Many construction and engineering firms have training programmes dedicated to project management leading to certification by one or more of the big associations. These are rightly to be applauded. In corporate and IT project management these schemes are very rare and yet the costs and benefits at stake are every bit as great. The survival of some of our largest companies depend on the execution of complex change and restructuring projects. Yet still there is too little attention paid to developing project managers and, even more importantly, the project management culture needed to achieve ongoing excellence in execution.
One way to tackle this is to recognise project management as a core skill for ALL managers. Not that all managers become project managers, but that they develop an understanding of the principles and understand their role in the delivery of a project. Too often as project managers we come up against line managers refusing to play their part or project sponsors that don’t understand the vital role they play or how to perform it. This must be addressed for companies to realise the full benefits if the projects they commission.
So should all project managers become qualified? In an ideal world where the right qualifications are truly valued, yes. Sadly we are a long way from that in change and IT projects. Instead, we have situation where qualifications are treated as badges. Something to get to enable you the pass the initial screening by recruiters too lazy to do the hard work of understanding the candidates real ability.
Prince2 and the way it is trained and promoted is a big culprit here. Somewhere in the region of 400,000 people have taken the foundation or practitioners exam, but do I see that number of experienced PMs in the market. In short, no! There is no experience requirement associated with Prince2 unlike the major associations qualifications. And the training is focussed on passing the exams – two in a week long course to practitioner level. That doesn’t teach project management, it’s exam cramming.
A former business partner of mine decided to get Prince2 certified when we started our business. He went on a 5 day residential course and we’d catch up each evening. After the first day he reported a good level of discussion and debate. After day 2, the debate had reduced because they had to do the foundation multiple choice exam. After day 3 he reported that the tutor had curtailed the debates “because I’ve got an exam to get you through”. Exam technique took over. That doesn’t make a well trained project manager. Oh, and in seven subsequent years in business together he was never once asked if he was Prince2 certified and nor did any client apply the methodology.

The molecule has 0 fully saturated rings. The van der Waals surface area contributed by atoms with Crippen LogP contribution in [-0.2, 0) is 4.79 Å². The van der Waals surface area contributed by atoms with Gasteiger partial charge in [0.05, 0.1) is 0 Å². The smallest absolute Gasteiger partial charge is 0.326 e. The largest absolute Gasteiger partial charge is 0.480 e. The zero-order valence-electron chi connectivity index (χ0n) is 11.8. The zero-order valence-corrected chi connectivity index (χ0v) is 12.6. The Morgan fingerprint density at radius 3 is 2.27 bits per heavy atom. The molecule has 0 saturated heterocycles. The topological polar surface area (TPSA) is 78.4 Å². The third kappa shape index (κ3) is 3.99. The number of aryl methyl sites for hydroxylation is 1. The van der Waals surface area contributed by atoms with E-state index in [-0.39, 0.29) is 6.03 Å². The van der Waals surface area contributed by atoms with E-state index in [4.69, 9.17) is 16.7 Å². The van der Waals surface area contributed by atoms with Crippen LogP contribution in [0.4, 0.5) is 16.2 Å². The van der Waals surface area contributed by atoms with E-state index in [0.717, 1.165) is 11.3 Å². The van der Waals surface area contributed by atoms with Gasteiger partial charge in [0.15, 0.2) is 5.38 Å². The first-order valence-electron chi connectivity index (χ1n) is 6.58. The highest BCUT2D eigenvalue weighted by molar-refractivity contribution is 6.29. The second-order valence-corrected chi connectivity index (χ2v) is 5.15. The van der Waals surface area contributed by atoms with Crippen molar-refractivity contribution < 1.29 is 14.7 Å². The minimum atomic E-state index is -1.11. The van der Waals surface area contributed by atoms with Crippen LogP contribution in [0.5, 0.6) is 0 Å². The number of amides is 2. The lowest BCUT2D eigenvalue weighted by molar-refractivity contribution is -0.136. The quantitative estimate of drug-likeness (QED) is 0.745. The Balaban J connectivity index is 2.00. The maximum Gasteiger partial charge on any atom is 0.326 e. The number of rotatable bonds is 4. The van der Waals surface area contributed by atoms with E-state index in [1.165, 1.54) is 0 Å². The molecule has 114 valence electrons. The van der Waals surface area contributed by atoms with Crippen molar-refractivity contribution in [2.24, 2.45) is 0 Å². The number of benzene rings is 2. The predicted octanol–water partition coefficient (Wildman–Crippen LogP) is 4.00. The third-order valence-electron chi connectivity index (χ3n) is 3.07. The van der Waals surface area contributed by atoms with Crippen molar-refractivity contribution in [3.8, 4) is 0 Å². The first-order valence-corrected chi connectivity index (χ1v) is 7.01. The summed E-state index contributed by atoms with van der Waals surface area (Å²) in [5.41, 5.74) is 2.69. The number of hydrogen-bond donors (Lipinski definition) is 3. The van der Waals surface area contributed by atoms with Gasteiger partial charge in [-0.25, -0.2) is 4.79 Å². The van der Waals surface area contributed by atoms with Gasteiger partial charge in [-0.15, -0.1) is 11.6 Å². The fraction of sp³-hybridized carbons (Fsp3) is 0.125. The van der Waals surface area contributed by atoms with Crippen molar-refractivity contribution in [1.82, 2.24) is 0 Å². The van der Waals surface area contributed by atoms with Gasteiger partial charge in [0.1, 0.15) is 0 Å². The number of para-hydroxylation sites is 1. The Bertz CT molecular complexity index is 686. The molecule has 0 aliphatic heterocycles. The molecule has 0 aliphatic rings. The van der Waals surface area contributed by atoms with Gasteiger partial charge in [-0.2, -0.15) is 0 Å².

Am I in favour of qualifications? Absolutely, but with the major associations. Are they right for all project managers? Yes, but they are essential for construction and engineering.
What about training. In my view there is always more to learn. Too much project management training focuses on the technical skills without the interpersonal skills to use the technical skills wisely. People deliver projects to people, for people, impacting people. And people will interact with all the processes and outputs from the technical skills etc. A well defined and constructed detailed project plan is needed for every project. But at that level of detail it will be gobbledygook to most sponsors. Without excellent communication skills the PM is set up to fail.
So project managers should be selective in the training they take. Good training will lead them not only to their professional qualification of choice, but also how to apply it in practical scenarios with real people. And let’s start the campaign for project management awareness training for all managers – it’s a core skill.
Project management is alive and well in the UK. The report card says ‘could do better’ but 9 out of 10 for effort. Keep up the good work and learn from your mistakes, or preferably those of others.